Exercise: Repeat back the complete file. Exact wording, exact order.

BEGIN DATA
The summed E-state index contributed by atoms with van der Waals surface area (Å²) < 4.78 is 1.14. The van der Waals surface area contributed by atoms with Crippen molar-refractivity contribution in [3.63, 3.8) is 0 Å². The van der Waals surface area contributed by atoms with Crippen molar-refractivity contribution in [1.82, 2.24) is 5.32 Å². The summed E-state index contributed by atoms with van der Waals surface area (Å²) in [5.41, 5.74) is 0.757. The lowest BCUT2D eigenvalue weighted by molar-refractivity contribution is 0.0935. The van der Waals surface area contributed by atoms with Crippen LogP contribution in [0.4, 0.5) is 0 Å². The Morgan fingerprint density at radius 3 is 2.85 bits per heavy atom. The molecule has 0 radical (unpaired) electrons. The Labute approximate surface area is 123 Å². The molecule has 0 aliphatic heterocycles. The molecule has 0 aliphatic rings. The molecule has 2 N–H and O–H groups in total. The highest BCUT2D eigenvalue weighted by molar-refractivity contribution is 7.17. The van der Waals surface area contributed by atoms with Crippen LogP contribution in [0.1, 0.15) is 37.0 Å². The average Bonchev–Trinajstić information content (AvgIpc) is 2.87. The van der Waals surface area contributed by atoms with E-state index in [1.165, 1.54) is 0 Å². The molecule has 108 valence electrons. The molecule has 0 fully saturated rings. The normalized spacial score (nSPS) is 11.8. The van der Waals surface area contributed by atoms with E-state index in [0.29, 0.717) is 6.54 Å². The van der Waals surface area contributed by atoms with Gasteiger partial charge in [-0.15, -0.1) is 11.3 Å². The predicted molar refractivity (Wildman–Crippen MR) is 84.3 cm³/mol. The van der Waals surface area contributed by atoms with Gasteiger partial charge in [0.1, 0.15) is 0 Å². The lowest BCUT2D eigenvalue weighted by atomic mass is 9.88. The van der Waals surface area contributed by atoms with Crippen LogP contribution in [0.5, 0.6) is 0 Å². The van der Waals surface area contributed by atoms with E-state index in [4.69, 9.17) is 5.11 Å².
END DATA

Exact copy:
The summed E-state index contributed by atoms with van der Waals surface area (Å²) < 4.78 is 1.14. The van der Waals surface area contributed by atoms with Crippen molar-refractivity contribution in [3.63, 3.8) is 0 Å². The van der Waals surface area contributed by atoms with Crippen molar-refractivity contribution in [1.82, 2.24) is 5.32 Å². The summed E-state index contributed by atoms with van der Waals surface area (Å²) in [5.41, 5.74) is 0.757. The lowest BCUT2D eigenvalue weighted by molar-refractivity contribution is 0.0935. The van der Waals surface area contributed by atoms with Crippen LogP contribution in [0.4, 0.5) is 0 Å². The Morgan fingerprint density at radius 3 is 2.85 bits per heavy atom. The molecule has 0 radical (unpaired) electrons. The Labute approximate surface area is 123 Å². The molecule has 0 aliphatic heterocycles. The molecule has 0 aliphatic rings. The molecule has 2 N–H and O–H groups in total. The highest BCUT2D eigenvalue weighted by molar-refractivity contribution is 7.17. The van der Waals surface area contributed by atoms with Crippen LogP contribution in [0.1, 0.15) is 37.0 Å². The average Bonchev–Trinajstić information content (AvgIpc) is 2.87. The van der Waals surface area contributed by atoms with E-state index in [1.165, 1.54) is 0 Å². The molecule has 108 valence electrons. The molecule has 0 fully saturated rings. The normalized spacial score (nSPS) is 11.8. The van der Waals surface area contributed by atoms with E-state index in [0.29, 0.717) is 6.54 Å². The van der Waals surface area contributed by atoms with Gasteiger partial charge in [-0.15, -0.1) is 11.3 Å². The predicted molar refractivity (Wildman–Crippen MR) is 84.3 cm³/mol. The van der Waals surface area contributed by atoms with Gasteiger partial charge in [0.1, 0.15) is 0 Å². The lowest BCUT2D eigenvalue weighted by atomic mass is 9.88. The van der Waals surface area contributed by atoms with Crippen LogP contribution in [0.5, 0.6) is 0 Å². The van der Waals surface area contributed by atoms with E-state index in [4.69, 9.17) is 5.11 Å².